The Khmer Rouge and a savage blow to Cambodian football

We are part of The Trust Project What is it?

“Every province had a football team back then and we’d play home and away formats, not like today; there were of course teams in Phnom Penh, but also in Sihanoukville, Battambang and other places.

“During the period of Sihanouk (the time roughly from the middle of the last century until 1970) the management was very good. We had all we could ever ask for and often more, equipment and plentiful food, and if you played well in the league then the next year you’d end up in the national team. But then if you played poorly you’d be finished. At least you knew where you stood!

“During that time –the period from Sihanouk to Lon Nol – there were many big teams, nearly every government ministry or agency were strong, the army, police, the education team, the bank, they were all big teams.

“In the period from Lon Nol’s arrival to complete Khmer Rouge control by 1975, football was still widely popular. But as war started to encroach further and further on the country, the game gradually started to wane.

“Lon Nol brought the national team to start training and playing outside the country and the standard really started to improve at that time but when the Khmer Rouge arrived in 1975 football stopped completely.

“From 1975 to 1979 there really was nothing.”

What there was, tragically, was widespread heartache as families were torn asunder and people were butchered on a scale that mankind has rarely seen.

Som Saran was one of the ‘lucky’ ones.

When the Khmer Rouge arrived in Phnom Penh they divided the city into quadrants and people were expelled in any one of those directions; Som Saran was forced to walk for days on end in the direction of the Vietnamese border.

“When Pol Pot came people couldn't live in Phonm Penh and for me I had to go towards the Vietnam border,” he recalls.

“Some others from the national team were sent to the countryside and forced to work in agriculture under Pol Pot’s policies; the people in charge didn’t care if you were a football player or not.”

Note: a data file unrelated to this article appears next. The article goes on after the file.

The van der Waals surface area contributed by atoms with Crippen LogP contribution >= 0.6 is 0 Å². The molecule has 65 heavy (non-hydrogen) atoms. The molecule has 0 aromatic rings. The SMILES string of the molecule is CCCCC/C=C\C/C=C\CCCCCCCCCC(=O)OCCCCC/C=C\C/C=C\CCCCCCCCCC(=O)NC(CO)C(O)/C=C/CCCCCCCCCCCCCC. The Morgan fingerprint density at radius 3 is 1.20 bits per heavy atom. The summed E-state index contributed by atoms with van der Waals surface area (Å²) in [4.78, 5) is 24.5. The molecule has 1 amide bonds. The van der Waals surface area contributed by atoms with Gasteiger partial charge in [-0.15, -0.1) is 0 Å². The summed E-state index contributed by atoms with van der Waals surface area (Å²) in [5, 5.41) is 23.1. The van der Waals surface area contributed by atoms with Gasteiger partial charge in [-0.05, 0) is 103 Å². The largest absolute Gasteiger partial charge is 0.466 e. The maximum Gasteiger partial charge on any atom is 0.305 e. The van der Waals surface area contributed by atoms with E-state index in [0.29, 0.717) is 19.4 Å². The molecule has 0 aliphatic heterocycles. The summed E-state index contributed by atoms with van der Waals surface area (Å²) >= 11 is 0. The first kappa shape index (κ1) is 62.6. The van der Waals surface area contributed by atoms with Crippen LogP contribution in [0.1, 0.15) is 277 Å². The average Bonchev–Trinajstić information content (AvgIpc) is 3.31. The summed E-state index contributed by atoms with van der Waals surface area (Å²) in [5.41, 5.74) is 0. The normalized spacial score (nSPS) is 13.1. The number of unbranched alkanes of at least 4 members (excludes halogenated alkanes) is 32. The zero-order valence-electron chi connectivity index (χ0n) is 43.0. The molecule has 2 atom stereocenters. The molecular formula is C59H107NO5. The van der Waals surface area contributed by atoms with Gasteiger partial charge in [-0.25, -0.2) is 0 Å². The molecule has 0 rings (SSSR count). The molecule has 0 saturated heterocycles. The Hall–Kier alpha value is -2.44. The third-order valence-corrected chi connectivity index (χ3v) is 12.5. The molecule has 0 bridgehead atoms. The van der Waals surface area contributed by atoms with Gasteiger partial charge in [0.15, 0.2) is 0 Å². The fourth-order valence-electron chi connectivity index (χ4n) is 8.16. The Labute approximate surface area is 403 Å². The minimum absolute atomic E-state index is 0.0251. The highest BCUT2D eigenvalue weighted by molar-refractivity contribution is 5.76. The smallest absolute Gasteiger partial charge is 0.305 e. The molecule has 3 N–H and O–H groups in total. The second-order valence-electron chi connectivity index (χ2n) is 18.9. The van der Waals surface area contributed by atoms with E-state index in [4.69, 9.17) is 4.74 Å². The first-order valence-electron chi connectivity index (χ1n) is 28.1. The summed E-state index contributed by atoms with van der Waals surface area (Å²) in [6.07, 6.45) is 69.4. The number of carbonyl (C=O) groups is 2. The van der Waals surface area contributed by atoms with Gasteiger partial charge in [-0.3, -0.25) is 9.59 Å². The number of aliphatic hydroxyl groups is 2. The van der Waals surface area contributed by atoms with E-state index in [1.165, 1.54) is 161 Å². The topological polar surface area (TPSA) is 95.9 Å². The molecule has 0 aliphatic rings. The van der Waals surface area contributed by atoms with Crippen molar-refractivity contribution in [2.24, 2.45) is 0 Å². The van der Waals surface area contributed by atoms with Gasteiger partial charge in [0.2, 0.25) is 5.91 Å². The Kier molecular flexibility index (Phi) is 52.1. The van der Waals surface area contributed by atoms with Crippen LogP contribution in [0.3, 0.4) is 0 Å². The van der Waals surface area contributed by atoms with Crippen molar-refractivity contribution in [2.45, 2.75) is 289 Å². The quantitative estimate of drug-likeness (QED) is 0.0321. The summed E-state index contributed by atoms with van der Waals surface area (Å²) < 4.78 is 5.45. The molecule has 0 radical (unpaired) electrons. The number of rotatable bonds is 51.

For Som Saran though it was football that in all probability saved his life.

Som Saran reflects on a career that might have been

After he reached the border a guard on the Vietnamese side recognised him as a football player and helped arrange safe passage across into Vietnam, where he was to stay and play until 1980.

As he retells the story four decades later it sounds far simpler than it no doubt was.

“I was lucky … if I had stayed inside Cambodia things would have been really bad.

“Most of my teammates died under Pol Pot. Sickness was everywhere and there just wasn’t enough food, this was the reality not just for football players but for everybody.”

Som Saran was there again as the national team reconvened in 1980 – and would later go on to briefly coach the side – yet it was a bittersweet experience, with the best years of his career stolen from him.

But he is still thankful to be one of the lucky ones amongst his teammates to have survived the Khmer Rouge.

“When we met again, from that group which played the last match before Pol Pot there were only a few left, just six players still alive.”

As he sips from his tea at the small café, he looks outside to the busy street and sums things up.

“This was the end of Cambodian football as we knew it.”

Photos: Supplied